BUFFALO, NY - One of the biggest issues facing Buffalo Public Schools is the chronic absence among students. The first week of classes is in the record books, but the district will not release attendance numbers, even while many other district have already done so.
The Buffalo School District has numbers on how many students have been chronically absent, but the numbers are for last school year, and the data isn't pretty. 23 percent of students missed between 18 and 36 days of school.
But, the district hasn't released absentee numbers for the start this school year, while other districts have. Lew Port says it had 98 percent attendance district-wide, Tonawanda and Lancaster Schools had the same, and Maryvale had 97 percent attendance.
Buffalo Schools says it doesn't have certified enrollment numbers yet, and that students continue to register for class and schools are past the first week. A district spokesperson says information technology staff are in the process of tallying the numbers.
"Our attendance improvement strategy is multi-layered, we're looking to do a lot that we haven't done in the past," said Eric Rosser of Buffalo Schools Student Services.
One change: the district now offers an attendance recognition and incentive program.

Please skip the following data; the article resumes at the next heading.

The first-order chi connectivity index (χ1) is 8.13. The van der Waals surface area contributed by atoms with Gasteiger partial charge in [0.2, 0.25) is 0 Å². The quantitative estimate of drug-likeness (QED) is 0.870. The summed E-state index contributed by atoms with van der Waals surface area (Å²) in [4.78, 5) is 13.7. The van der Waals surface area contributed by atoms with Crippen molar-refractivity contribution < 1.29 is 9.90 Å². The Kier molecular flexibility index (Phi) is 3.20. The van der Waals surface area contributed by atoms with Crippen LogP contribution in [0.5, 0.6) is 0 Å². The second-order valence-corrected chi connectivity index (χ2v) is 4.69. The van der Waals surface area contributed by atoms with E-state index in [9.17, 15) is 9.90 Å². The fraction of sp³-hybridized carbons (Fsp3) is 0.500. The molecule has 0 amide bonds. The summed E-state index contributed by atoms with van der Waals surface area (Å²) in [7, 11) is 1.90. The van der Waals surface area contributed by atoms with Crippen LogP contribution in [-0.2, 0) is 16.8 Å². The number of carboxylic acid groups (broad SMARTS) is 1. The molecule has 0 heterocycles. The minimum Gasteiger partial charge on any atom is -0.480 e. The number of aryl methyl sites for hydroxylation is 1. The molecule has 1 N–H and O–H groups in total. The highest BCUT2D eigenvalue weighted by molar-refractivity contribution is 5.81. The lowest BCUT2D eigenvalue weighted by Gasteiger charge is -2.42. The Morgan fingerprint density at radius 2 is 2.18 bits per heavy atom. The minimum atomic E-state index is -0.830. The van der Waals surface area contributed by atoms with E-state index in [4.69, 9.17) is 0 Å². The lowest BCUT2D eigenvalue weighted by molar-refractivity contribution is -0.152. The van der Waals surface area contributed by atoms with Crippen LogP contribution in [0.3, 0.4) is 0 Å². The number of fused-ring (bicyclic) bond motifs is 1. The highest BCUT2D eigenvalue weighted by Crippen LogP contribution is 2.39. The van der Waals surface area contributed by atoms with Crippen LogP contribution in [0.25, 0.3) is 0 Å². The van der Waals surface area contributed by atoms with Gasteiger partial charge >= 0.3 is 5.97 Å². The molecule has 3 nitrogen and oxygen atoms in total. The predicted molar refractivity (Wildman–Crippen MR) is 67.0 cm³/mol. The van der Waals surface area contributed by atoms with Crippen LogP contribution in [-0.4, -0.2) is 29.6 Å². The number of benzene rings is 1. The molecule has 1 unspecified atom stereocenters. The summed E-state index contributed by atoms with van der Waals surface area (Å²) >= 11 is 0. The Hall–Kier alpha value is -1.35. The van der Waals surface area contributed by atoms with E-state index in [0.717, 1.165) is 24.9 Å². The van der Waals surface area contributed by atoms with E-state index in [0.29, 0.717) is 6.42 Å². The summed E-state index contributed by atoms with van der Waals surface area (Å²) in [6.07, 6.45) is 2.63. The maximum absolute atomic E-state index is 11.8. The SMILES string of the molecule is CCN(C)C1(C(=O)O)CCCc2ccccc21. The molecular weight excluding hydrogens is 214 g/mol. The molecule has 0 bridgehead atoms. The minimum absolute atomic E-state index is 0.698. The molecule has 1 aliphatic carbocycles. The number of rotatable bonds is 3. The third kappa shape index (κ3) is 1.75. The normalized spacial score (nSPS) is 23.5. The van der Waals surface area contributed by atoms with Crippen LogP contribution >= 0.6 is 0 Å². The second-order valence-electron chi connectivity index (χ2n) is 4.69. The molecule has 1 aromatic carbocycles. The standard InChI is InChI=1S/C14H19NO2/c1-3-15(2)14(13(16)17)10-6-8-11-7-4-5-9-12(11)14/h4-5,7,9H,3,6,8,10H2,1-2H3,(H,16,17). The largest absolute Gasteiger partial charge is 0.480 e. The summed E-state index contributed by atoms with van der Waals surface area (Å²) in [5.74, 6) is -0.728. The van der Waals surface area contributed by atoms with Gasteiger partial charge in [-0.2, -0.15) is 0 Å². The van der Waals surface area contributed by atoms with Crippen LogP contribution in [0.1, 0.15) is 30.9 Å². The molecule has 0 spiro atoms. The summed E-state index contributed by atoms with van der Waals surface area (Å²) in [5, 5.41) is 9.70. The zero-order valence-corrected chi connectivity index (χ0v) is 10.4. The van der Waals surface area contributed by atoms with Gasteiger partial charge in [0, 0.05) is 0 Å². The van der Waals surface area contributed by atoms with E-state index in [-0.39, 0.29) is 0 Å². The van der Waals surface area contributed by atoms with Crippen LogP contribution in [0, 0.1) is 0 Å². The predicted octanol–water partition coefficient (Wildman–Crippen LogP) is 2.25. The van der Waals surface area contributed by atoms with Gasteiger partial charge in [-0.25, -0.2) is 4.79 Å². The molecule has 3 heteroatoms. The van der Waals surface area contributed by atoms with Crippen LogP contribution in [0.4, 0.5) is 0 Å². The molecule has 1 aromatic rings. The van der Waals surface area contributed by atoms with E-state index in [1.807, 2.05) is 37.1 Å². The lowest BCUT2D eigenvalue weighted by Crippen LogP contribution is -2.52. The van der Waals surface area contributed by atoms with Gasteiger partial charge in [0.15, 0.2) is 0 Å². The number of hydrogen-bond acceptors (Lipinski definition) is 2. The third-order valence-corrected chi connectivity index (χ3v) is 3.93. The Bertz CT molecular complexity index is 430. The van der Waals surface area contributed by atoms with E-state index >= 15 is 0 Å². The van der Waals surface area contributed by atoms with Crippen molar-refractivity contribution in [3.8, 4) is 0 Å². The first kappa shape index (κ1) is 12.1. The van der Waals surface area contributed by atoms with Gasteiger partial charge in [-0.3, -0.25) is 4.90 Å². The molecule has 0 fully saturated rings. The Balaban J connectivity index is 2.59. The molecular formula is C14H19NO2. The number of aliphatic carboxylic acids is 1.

"The recognition program will recognize students who have increased good attendance throughout the school year and recognize those students who have perfect attendance quarterly as well as annually," Rosser said.
Students throughout the year can earn points that could enter them into a lottery to win prizes like a laptop or an Apple watch. Plus, the district is treating attendance similar to a get out the vote effort, placing lawn signs at schools, homes and businesses city-wide.
"That will be going up in neighborhoods where we find that there's a lot of students who are missing school," Rosser said.
And, the district is working with community leaders to get kids in school. Assembly member Crystal Peoples-Stokes said last week that if students can't get to school -- give her a call.
REPORTER: What kind of response have you gotten?
"We did have a few parents that actually called," she said, "one of them was for a charter school where the family couldn't afford the uniform. Easily solved: just made a call and now we have a uniform."
And the district does have attendance teachers, who are not only in schools, but also follow up with families at home. A new attendance policy should be written by Oct. 1. BPS attendance has improved about one percent from 2014 to 2015, so we'll see if the district can make more progress.